Bergamo is located in Lombardia 40 km northeast of Milan, pop: 120,000. The foothills of the Alps begin just north of the town. Bergamo occupies the site of the ancient Bergomum, founded as a settlement of the Celtic tribe of Cenomani. In 49 BC it became a Roman municipality, containing 10,000 inhabitants at its peak. An important hub on the military road between Friuli and Raetia, it was destroyed by Attila in the 5th century. From the 6th century on, it was the seat of one of the most important duchies of northern Italy, together with Brescia, Trento, and Cividale del Friuli. After the conquest of the Lombard Kingdom by Charlemagne, it became the seat of a county under one Auteramus. In 1428 it fell under the control of the Venetian Republic, remaining part of it until 1797. In 1815, it was assigned to the Austrian Empire. Giuseppe Garibaldi freed it in 1859 during the Second Italian War of Independence, when it became part of the Kingdom of Italy. During the 20th century Bergamo became one of Italy’s most industrialized cities.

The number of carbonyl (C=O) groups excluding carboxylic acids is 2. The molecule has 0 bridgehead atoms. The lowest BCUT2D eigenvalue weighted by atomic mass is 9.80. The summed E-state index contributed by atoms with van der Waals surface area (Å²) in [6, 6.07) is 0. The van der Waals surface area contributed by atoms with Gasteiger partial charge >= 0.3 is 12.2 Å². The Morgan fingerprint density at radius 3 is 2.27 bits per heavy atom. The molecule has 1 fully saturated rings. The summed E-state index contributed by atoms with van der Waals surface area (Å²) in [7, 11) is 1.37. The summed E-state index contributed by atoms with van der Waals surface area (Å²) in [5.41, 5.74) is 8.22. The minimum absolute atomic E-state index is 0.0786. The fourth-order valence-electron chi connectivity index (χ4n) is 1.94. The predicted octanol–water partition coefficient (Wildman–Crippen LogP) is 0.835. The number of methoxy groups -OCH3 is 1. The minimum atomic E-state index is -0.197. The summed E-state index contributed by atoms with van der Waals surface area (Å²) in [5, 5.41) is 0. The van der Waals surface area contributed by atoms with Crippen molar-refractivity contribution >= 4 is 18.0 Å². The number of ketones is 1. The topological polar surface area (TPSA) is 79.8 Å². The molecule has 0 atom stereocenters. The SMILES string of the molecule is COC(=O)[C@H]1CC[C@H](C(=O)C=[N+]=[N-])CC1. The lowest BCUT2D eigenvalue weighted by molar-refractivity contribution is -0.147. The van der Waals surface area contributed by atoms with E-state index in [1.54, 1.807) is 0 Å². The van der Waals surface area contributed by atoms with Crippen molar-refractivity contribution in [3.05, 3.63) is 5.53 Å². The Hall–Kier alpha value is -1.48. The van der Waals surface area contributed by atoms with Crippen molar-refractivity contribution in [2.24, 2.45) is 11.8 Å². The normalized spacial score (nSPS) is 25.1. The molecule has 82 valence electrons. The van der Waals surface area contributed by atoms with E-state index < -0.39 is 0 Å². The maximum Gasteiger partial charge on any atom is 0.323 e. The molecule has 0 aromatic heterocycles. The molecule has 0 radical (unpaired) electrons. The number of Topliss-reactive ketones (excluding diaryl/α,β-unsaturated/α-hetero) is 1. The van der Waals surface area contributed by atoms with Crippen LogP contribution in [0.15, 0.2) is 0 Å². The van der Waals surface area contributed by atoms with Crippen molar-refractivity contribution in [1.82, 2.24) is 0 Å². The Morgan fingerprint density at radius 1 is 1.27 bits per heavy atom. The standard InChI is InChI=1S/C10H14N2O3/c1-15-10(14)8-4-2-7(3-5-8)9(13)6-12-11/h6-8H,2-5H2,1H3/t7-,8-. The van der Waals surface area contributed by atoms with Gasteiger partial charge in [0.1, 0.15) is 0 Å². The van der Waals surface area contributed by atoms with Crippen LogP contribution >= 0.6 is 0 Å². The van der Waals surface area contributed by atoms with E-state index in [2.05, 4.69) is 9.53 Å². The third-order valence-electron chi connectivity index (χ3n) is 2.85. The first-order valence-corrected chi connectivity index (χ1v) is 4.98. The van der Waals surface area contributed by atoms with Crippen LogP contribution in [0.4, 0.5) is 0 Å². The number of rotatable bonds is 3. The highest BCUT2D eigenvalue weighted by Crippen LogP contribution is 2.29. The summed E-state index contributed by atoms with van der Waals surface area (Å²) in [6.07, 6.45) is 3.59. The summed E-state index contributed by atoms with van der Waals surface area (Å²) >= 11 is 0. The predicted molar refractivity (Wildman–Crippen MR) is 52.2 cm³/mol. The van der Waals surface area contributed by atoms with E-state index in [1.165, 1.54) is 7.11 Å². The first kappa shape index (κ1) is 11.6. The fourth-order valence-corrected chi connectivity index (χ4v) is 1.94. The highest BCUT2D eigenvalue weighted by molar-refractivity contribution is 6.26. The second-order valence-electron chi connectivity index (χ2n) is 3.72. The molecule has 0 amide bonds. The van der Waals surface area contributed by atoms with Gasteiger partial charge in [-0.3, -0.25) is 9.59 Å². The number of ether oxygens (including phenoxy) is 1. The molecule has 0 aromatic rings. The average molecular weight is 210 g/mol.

As of 2010, 85% of the population was Italian. The largest immigrant groups come from other European nations (mostly Romania and Ukraine): 4.89%, Americas (mostly from Bolivia): 4.61%, sub-Saharan Africa: 1.59%, North Africa: 1.53%. Currently 1/5 of babies born in Bergamo has at least one foreign parent.